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Al-Qaeda kills hostages as US tries dramatic rescue bid

Al-Qaeda militants in Yemen killed two hostages – an American and a South African – during a pre-dawn gunfight as US special forces came agonisingly close to springing them free during a rescue attempt.

US photojournalist Luke Somers and South African teacher Pierre Korkie were both shot but still alive as commandos tried to rush them to safety, and later died of their wounds, US officials said.

US President Barack Obama accused the jihadists of “barbaric murder", after authorising the operation following the release of an Al-Qaeda video in which Somers pleaded for his life.

Vice President Joe Biden said US intelligence had worked “relentlessly” to free Somers and bemoaned: “We came so close.”

One of the hostages – it was not clear who – died en route to a naval ship off Yemen, the USS Makin Island, and the other on the operating table aboard the vessel, officials said.

The US commandoes dropped by helicopter in the dead of night, 1 km from where Somers and Korkie were being held in the southeastern Yemeni province of Shabwa.


Shabwah, Yemen. Photo: Google maps. 

They made their way to the Al-Qaeda hideout by foot, but were discovered about 100m away. 

A short but intense firefight – lasting five to 10 minutes – erupted, a senior US defence official said.

At least five militants were believed to have been killed during the firefight, and there were no casualties among the US personnel.

“When the element of surprise was lost, and a firefight ensued, we believe that is when (the hostages) were shot,” the official, who was with US Defense Secretary Chuck Hagel in the Afghan capital Kabul, said.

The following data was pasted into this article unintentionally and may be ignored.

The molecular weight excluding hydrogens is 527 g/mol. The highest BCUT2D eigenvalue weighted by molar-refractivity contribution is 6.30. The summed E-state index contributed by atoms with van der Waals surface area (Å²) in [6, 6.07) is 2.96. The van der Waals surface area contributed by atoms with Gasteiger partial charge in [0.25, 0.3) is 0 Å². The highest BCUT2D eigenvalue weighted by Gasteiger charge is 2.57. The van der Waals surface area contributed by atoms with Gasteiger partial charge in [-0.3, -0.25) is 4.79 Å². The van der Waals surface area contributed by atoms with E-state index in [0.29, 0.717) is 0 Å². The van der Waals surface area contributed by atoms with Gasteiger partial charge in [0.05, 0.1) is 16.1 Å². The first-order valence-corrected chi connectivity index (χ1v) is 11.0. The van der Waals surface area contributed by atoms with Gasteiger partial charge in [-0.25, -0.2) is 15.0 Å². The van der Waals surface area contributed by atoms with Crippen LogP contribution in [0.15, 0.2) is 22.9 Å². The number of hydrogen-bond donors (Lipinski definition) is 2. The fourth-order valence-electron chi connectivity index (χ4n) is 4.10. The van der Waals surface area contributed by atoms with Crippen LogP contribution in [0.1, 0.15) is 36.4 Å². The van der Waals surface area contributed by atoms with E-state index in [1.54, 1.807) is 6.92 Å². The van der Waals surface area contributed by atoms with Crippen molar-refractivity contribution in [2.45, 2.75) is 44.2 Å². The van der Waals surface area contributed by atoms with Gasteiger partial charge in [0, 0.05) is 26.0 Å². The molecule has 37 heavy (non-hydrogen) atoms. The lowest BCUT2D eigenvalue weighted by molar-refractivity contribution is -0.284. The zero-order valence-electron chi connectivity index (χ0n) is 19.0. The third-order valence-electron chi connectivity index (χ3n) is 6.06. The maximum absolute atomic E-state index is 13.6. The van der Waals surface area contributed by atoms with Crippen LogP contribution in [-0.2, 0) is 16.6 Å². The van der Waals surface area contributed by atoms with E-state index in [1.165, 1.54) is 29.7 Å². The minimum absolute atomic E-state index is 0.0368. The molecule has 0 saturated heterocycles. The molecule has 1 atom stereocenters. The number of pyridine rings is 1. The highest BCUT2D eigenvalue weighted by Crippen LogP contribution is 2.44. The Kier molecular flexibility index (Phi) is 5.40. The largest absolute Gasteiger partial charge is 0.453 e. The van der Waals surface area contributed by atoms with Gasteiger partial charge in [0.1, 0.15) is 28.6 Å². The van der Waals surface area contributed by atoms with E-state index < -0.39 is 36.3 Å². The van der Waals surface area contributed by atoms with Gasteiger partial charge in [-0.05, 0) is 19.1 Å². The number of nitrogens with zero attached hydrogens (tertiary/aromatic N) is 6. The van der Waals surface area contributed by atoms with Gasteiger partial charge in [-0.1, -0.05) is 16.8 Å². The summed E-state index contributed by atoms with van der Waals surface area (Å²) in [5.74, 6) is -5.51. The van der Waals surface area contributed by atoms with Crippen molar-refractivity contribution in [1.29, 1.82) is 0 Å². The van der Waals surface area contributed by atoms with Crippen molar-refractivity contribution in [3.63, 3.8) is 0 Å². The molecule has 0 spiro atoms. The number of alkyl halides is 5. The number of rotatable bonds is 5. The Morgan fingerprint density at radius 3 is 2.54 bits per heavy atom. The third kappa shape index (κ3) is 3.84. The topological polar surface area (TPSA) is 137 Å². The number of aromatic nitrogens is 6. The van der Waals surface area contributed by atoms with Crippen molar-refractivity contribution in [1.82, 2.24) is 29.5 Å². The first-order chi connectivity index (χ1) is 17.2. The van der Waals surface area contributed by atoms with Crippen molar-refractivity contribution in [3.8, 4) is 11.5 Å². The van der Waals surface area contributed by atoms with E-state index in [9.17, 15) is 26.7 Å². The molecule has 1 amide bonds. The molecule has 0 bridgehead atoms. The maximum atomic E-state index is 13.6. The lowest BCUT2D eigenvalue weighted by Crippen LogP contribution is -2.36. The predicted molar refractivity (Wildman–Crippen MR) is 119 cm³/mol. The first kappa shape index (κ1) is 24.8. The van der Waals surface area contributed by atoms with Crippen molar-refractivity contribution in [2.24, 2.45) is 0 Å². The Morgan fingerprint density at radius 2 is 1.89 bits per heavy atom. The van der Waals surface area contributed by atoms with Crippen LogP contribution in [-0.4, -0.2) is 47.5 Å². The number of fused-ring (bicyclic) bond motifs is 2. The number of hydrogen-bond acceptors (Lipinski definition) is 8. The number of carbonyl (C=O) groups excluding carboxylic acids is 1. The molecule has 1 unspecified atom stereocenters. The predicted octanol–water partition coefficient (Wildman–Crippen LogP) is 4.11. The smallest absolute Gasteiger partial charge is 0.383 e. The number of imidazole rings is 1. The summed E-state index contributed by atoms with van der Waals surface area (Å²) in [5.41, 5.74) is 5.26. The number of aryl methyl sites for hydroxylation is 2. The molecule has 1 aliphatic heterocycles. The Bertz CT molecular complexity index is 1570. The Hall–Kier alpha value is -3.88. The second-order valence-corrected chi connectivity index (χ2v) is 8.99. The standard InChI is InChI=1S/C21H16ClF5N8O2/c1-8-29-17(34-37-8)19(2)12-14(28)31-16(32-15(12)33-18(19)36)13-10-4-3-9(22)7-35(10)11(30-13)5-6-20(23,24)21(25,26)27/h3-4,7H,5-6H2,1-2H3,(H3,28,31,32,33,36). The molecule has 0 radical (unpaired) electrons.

‘Despicable terrorist organisation'

 Korkie’s death came just a day before the 57-year-old was to be freed after more than a year in captivity, according to the charity that had negotiated his release.

British-born Somers, 33, had worked as a freelance photographer for the BBC and spent time at local newspapers, including the Yemen Times, before he was snatched off Sanaa’s streets in September 2013.

Al-Qaeda in the Arabian Peninsula (AQAP) had threatened in a video Thursday (Dec 4) to execute Somers and gave Washington three days to meet unspecified demands.

 

AQAP’s threat followed the murder of five Western hostages by the Islamic State jihadist group, which controls parts of Syria and Iraq.

The senior US defense official said there were “good indications” AQAP had moved the deadline up and “were preparing to kill him... which is why we moved as fast as we could”.

“It was either act now and take the risk, or let that deadline pass. And no one was willing to do that.

Obama said that since Somers was abducted, Washington had been using “every tool at our disposal” to try to secure his release.

"Luke was a photojournalist who sought through his images to convey the lives of Yemenis to the outside world.  He came to Yemen in peace and was held against his will and threatened by a despicable terrorist organization.  The callous disregard for Luke's life is more proof of the depths of AQAP's depravity, and further reason why the world must never cease in seeking to defeat their evil ideology."  - President Barack Obama on Luke Somers death

The United States has said American and Yemeni forces already tried unsuccessfully to rescue Somers last month.

Yemen’s defence ministry said Al-Qaeda moved hostages, including Somers, a Briton and a South African, days before.

The Briton’s whereabouts remain unknown.

Source: AFP 

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